Finally, if you love the Yorkie breed, why not get another Yorkie? The benefit of getting the same breed is that you already know how to take care of them.
Since Yorkies can be territorial, it’s important you introduce your two dogs carefully.
Once they’re introduced, ensure that both dogs get equal attention at home, as they can be prone to jealousy.
A male and female dog often get along better than two of the same sex, although this varies.
Remember you’ll need to neuter and spay them to prevent unwanted pregnancies!
When they’re properly socialized, two Yorkshire Terriers can get on well together and become great friends.
Bear in mind that even within the same breed, all dogs have individual personalities and quirks.
So, your new pooch isn’t going to be exactly the same as your current dog, but that’s part of the fun!
Other Factors to Consider
Aside from your new dog’s breed, there are some other factors you’ll want to consider.
You need to be able to fulfill your new dog’s needs to make sure they stay happy and healthy.
Take their exercise needs, grooming requirements, and nutritional needs into consideration.
Consider potential health issues of the breed. Think about vet bills and insurance.
Dogs are a big responsibility and cost a lot of money. Taking on a second dog will cost more, so think about your financial resources.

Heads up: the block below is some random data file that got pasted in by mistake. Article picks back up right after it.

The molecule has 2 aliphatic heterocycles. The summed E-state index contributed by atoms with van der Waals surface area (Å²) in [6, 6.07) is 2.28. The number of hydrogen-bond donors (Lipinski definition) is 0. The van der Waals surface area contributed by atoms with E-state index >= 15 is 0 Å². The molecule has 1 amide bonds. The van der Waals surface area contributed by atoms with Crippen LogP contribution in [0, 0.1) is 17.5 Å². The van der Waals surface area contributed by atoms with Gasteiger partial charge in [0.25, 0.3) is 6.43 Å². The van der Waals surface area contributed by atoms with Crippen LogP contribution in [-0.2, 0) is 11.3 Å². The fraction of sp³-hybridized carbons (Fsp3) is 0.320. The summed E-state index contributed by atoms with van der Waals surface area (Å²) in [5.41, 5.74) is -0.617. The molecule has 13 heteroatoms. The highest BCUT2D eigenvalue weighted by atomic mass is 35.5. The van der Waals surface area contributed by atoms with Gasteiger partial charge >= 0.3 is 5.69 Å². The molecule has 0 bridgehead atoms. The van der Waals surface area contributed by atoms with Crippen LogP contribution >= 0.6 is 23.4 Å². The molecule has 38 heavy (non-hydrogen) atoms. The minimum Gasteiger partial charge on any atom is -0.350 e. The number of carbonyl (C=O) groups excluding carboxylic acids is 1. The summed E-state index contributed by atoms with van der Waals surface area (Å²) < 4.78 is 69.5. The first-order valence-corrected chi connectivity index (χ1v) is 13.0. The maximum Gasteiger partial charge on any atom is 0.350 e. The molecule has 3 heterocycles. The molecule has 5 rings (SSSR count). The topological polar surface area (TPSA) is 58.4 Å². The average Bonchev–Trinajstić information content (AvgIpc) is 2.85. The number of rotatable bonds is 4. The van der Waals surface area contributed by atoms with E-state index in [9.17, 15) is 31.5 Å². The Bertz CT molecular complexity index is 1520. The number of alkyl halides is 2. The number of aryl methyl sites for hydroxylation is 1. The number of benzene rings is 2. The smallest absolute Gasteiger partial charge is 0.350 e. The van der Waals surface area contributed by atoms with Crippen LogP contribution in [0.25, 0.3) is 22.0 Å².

Think about the new dog’s size – they’ll need enough room to live comfortably.
For example, if you live in an apartment another toy breed might be a better choice than a giant breed.
Some dogs require outdoor space, while others can live happily without a garden.
You’ll also want to think about your lifestyle. Some dogs do better with active owners, while others are more adaptable.
If your Yorkie is a senior dog, it might get on better with another older dog. So, a rescue dog may be the best choice.
If your Yorkshire Terrier is younger, a puppy or young dog could be a good choice.
Some breeds are easier to train than others. For example, Labradors are often easier to train than Spaniels because of their personalities.
Consider how much experience you have with training dogs and whether you are equipt to train your new pooch.
Your Yorkie’s Needs
Some dogs thrive in the company of other canines, while others are happy having their owner’s full attention.
Think about whether your Yorkie would really enjoy another dog living with them.
If your Yorkie seems quite happy on their own and isn’t a big fan of other dogs, it might be best for them to be the only pet. Dogs can live happily with just their humans.
However, if they tend to get lonely or show interest in other dogs while they’re out, they’re more likely to accept another dog into their space.
It’s not an exact science, but it’s important to consider your options carefully before welcoming another family member into your home.
What’s Most Important When Choosing a Dog Breed to Live With a Yorkie?
Getting a second dog can be fantastic for your human family as well as your Yorkie!
Dogs are pack animals and tend to love living together, as long as they’re introduced properly and are well-matched.
It’s a privilege and pleasure to own multiple dogs and watch them build a relationship together.
The most important thing when choosing a dog to live with your Yorkie is finding the right breed and personality.
You should also take age and the dog’s needs into account.
With careful consideration, you can find the right companion for your Yorkshire Terrier. They’ll be best friends in no time!